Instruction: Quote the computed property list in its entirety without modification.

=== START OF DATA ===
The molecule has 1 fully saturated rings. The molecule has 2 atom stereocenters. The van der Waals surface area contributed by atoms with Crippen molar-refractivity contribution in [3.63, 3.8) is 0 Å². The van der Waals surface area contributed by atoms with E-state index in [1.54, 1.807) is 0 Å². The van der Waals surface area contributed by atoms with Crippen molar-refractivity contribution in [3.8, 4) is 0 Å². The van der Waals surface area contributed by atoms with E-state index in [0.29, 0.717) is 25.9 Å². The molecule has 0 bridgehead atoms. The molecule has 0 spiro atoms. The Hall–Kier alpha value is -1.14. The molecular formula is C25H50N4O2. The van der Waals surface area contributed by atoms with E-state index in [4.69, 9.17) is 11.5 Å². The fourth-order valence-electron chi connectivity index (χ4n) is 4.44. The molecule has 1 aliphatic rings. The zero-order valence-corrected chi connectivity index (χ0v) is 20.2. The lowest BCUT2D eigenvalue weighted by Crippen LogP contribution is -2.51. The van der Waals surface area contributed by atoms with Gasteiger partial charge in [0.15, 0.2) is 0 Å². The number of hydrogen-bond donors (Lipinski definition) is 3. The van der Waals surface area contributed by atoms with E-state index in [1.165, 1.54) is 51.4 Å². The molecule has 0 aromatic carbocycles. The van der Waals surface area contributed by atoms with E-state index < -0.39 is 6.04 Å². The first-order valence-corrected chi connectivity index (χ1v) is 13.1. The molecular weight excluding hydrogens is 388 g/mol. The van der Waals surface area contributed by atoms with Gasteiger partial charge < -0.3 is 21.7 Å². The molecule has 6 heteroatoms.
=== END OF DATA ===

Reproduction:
The molecule has 1 fully saturated rings. The molecule has 2 atom stereocenters. The van der Waals surface area contributed by atoms with Crippen molar-refractivity contribution in [3.63, 3.8) is 0 Å². The van der Waals surface area contributed by atoms with E-state index in [1.54, 1.807) is 0 Å². The van der Waals surface area contributed by atoms with Crippen molar-refractivity contribution in [3.8, 4) is 0 Å². The van der Waals surface area contributed by atoms with E-state index in [0.29, 0.717) is 25.9 Å². The molecule has 0 bridgehead atoms. The molecule has 0 spiro atoms. The Hall–Kier alpha value is -1.14. The molecular formula is C25H50N4O2. The van der Waals surface area contributed by atoms with E-state index in [4.69, 9.17) is 11.5 Å². The fourth-order valence-electron chi connectivity index (χ4n) is 4.44. The molecule has 1 aliphatic rings. The zero-order valence-corrected chi connectivity index (χ0v) is 20.2. The lowest BCUT2D eigenvalue weighted by Crippen LogP contribution is -2.51. The van der Waals surface area contributed by atoms with Gasteiger partial charge in [0.15, 0.2) is 0 Å². The number of hydrogen-bond donors (Lipinski definition) is 3. The van der Waals surface area contributed by atoms with E-state index in [1.165, 1.54) is 51.4 Å². The molecule has 0 aromatic carbocycles. The van der Waals surface area contributed by atoms with E-state index < -0.39 is 6.04 Å². The first-order valence-corrected chi connectivity index (χ1v) is 13.1. The molecular weight excluding hydrogens is 388 g/mol. The van der Waals surface area contributed by atoms with Gasteiger partial charge < -0.3 is 21.7 Å². The molecule has 6 heteroatoms.